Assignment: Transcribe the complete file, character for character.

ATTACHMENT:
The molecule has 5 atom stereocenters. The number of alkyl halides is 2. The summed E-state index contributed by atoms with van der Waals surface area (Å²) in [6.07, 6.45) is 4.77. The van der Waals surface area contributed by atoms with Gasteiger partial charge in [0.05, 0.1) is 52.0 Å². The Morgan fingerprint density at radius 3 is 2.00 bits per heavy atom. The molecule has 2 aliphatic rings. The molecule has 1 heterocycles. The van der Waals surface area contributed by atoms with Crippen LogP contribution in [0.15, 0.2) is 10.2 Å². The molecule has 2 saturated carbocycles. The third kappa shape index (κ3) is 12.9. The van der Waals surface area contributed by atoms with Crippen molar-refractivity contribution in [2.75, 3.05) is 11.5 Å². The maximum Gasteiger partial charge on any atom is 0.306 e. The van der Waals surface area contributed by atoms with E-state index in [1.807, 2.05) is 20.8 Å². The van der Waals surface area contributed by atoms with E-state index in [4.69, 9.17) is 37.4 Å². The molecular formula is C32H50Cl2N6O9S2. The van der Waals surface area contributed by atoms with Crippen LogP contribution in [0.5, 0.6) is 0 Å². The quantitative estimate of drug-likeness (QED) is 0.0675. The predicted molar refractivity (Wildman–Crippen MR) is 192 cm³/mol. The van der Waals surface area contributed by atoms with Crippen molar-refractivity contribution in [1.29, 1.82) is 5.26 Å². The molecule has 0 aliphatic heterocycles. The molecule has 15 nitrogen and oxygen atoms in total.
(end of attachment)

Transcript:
The molecule has 5 atom stereocenters. The number of alkyl halides is 2. The summed E-state index contributed by atoms with van der Waals surface area (Å²) in [6.07, 6.45) is 4.77. The van der Waals surface area contributed by atoms with Gasteiger partial charge in [0.05, 0.1) is 52.0 Å². The Morgan fingerprint density at radius 3 is 2.00 bits per heavy atom. The molecule has 2 aliphatic rings. The molecule has 1 heterocycles. The van der Waals surface area contributed by atoms with Crippen LogP contribution in [0.15, 0.2) is 10.2 Å². The molecule has 2 saturated carbocycles. The third kappa shape index (κ3) is 12.9. The van der Waals surface area contributed by atoms with Crippen molar-refractivity contribution in [2.75, 3.05) is 11.5 Å². The maximum Gasteiger partial charge on any atom is 0.306 e. The van der Waals surface area contributed by atoms with E-state index in [1.807, 2.05) is 20.8 Å². The van der Waals surface area contributed by atoms with E-state index in [4.69, 9.17) is 37.4 Å². The molecular formula is C32H50Cl2N6O9S2. The van der Waals surface area contributed by atoms with Crippen LogP contribution in [0.5, 0.6) is 0 Å². The quantitative estimate of drug-likeness (QED) is 0.0675. The predicted molar refractivity (Wildman–Crippen MR) is 192 cm³/mol. The van der Waals surface area contributed by atoms with Crippen molar-refractivity contribution in [1.29, 1.82) is 5.26 Å². The molecule has 0 aliphatic heterocycles. The molecule has 15 nitrogen and oxygen atoms in total.